But here another question presents itself, for these words of Paul have some appearance of inconsistency with the words of the Lord, in Genesis 2:18, where he declares, that it is not good for a man to be without a wife. What the Lord there pronounces to be evil Paul here declares to be good I answer, that in so far as a wife is a help to her husband, so as to make his life happy, that is in accordance with God’s institution; for in the beginning God appointed it so, that the man without the woman was, as it were, but half a man, and felt himself destitute of special and necessary assistance, and the wife is, as it were, the completing of the man. Sin afterwards came in to corrupt that institution of God; for in place of so great a blessing there has been substituted a grievous punishment, so that marriage is the source and occasion of many miseries. Hence, whatever evil or inconvenience there is in marriage, that arises from the corruption of the divine institution. Now, although there are in the meantime some remains still existing of the original blessing, so that a single life is often much more unhappy than the married life; yet, as married persons are involved in many inconveniences, it is with good reason that Paul teaches that it would be good for a man to abstain. In this way, there is no concealment of the troubles that are attendant upon marriage; and yet, in the meantime, there is no countenance given to those profane jests which are commonly in vogue with a view to bring it into discredit, such as the following: that a wife is a necessary evil, and that a wife is one of the greatest evils. For such sayings as these have come from Satan’s workshop, and have a direct tendency to brand with disgrace God’s holy institution; and farther, to lead men to regard marriage with abhorrence, as though it were a deadly evil and pest.

The sum is this, that we must remember to distinguish between the pure ordinance of God and the punishment of sin, which came in subsequently. According to this distinction, it was in the beginning good for a man, without any exception, to be joined to a wife, and even yet, it is good in such a way, that there is in the meantime a mixture of bitter and sweet, in consequence of the curse of God. To those, however, who have not the gift of continency, it is a necessary and salutary remedy in accordance with what follows.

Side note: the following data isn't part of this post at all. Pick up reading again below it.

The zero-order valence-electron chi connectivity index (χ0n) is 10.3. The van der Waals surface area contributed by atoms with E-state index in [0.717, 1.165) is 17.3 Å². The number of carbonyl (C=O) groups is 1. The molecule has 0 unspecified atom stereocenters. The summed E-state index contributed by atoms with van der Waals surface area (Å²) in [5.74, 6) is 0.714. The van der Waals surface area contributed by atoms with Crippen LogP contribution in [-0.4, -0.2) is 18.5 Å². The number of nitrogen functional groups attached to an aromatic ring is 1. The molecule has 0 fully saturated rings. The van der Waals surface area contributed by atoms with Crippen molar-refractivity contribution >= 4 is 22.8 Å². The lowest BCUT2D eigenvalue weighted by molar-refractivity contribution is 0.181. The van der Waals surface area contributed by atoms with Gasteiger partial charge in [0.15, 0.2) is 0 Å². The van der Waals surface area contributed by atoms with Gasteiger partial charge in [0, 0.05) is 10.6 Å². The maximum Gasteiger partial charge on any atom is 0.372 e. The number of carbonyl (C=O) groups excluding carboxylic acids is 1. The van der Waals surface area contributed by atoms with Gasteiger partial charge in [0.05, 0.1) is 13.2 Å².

2. But to avoid fornication He now commands, that those who are liable to the vice of incontinency should have recourse to the remedy. For though it may seem that the statement is universal, it ought, nevertheless, to be restricted to those who feel themselves urged by necessity. As to this, every one must judge for himself. Whatever difficulty, therefore, is perceived to be in marriage, let all that cannot resist the promptings of their flesh, know that this commandment has been enjoined upon them by the Lord. But it is asked — “Is this the only reason for entering into matrimony, that we may cure incontinency?” I answer, that this is not Paul’s meaning; for as for those that have the gift of abstinence from marriage, he leaves them at liberty, 371371     “Il laisse la liberte de se marier ou ne se marier point;” — “He gives liberty to marry or not marry.” while he commands others to provide against their infirmity by marrying. The sum is this — that the question is not as to the reasons for which marriage has been instituted, but as to the persons for whom it is necessary. For if we look to the first institution, it could not be a remedy for a disease which had as yet no existence, but was appointed for begetting offspring; but after the fall, this second purpose was added.

This passage is also opposed to (τολυγαμία) polygamy For the Apostle desires that every woman have her own husband, intimating that the obligation is mutual. The man, therefore, who has once pledged his fidelity to a woman as his wife, must not separate from her, as is manifestly done in case of a second connection.